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A primary care tool for comprehensive health assessments of adults with intellectual and developmental disabilities

Almost all family physicians encounter adults with intellectual and developmental disabilities (IDDs) in their practices: at least one per cent of the population have IDDs; 15 people in a general practice of 1,500 patients. Family physicians are well-equipped by training and the nature of practices to provide care for this group. But they have identified challenges and expressed the need for support and tools to provide optimal care for this population.

IDDs are lifelong challenges, beginning in childhood, for learning and independent living. They may be caused by genetic syndromes (e.g., Down syndrome) and brain injuries. They may be associated with autism spectrum disorder, fetal alcohol spectrum disorder, and cerebral palsy. Many adults with IDDs do not have a specific associated diagnosis.

Adults with IDDs, as a group, experience poorer physical and mental health, higher rates of premature mortality, and more complex health issues compared to those without IDD. It is a matter of human rights and equity to provide accommodations to reduce the barriers people with IDDs face in access to health care.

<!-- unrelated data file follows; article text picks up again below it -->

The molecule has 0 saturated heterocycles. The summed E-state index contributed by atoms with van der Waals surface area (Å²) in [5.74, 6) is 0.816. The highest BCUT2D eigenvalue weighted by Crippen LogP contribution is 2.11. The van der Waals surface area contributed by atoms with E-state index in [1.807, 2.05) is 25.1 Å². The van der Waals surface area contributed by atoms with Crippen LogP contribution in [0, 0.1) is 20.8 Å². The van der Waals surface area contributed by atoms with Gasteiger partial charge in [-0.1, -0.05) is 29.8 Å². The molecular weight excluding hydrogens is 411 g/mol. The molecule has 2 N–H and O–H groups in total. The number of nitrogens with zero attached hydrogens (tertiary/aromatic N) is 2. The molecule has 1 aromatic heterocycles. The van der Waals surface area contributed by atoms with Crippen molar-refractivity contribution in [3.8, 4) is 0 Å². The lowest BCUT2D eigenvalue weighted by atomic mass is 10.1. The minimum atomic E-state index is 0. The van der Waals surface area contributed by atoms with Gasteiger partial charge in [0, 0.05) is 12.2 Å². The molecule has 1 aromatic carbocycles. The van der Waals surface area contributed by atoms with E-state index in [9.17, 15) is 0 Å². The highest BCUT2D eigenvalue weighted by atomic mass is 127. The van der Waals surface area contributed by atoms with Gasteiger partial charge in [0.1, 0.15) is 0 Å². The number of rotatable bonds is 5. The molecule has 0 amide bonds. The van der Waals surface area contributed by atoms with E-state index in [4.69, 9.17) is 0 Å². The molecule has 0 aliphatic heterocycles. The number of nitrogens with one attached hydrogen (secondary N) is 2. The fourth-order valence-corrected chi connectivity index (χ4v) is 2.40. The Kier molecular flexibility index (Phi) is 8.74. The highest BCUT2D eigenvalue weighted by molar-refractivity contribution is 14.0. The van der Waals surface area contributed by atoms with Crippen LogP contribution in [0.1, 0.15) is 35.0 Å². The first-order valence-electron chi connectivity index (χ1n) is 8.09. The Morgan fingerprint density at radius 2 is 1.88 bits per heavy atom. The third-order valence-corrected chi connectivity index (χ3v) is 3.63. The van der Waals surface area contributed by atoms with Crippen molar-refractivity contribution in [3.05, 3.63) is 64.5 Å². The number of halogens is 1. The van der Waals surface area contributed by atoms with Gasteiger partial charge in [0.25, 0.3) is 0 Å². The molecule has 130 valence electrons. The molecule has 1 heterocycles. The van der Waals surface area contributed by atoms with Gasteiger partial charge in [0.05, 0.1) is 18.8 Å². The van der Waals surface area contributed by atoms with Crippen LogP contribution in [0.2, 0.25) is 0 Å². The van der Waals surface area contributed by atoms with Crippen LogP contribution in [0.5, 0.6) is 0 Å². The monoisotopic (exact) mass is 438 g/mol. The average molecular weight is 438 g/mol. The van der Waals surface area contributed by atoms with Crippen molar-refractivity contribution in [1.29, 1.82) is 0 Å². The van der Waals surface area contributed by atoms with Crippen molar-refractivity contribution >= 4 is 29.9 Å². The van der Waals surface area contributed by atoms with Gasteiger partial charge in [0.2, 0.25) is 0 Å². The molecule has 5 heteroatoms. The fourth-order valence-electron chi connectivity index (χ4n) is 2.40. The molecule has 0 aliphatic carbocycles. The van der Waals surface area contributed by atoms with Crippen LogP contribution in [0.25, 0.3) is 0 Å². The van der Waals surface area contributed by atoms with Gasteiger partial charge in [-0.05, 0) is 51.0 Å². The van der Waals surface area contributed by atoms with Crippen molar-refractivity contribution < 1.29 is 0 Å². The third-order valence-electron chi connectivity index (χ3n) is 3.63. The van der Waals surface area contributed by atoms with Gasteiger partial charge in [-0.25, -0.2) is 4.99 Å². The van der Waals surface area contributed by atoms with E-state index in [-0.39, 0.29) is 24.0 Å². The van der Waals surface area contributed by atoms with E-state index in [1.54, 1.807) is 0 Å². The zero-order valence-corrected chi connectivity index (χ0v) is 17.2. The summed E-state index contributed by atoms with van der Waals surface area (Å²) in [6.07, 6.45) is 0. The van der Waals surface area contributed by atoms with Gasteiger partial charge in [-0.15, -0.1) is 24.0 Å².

Family physicians have identified challenges and expressed the need for support in providing care. To help address these issues, a practice tool has been revised by the CFPC’s Developmental Disabilities Member Interest Group in partnership with Surrey Place: the IDD Health Check. The tool is intended to be used proactively. It outlines a comprehensive health assessment, focused on preventive care and based on Canadian guidelines. It includes easily accessible practice tips to suggest questions to ask, ways to make examinations easier, and how to involve patients, caregivers, office staff, and consultants in a team approach. The tool can help family physicians be more efficient and effective in the care of their patients with IDDs.

There is good research and practice evidence for the benefit of comprehensive health checks for adults with IDDs. Canadian data suggest that the uptake of this recommendation can be improved. This tool will support family doctors and make it easier to provide an IDD Health Check for their patients.

To find out more about the Canadian guidelines for primary care of adults with IDDs and other practice tools, visit the Surrey Place Developmental Disabilities Primary Care Program website.

Related Resources

Visit the Developmental Disabilities Primary Care Program at Surrey Place for more information about IDD and the development of the health check tool.

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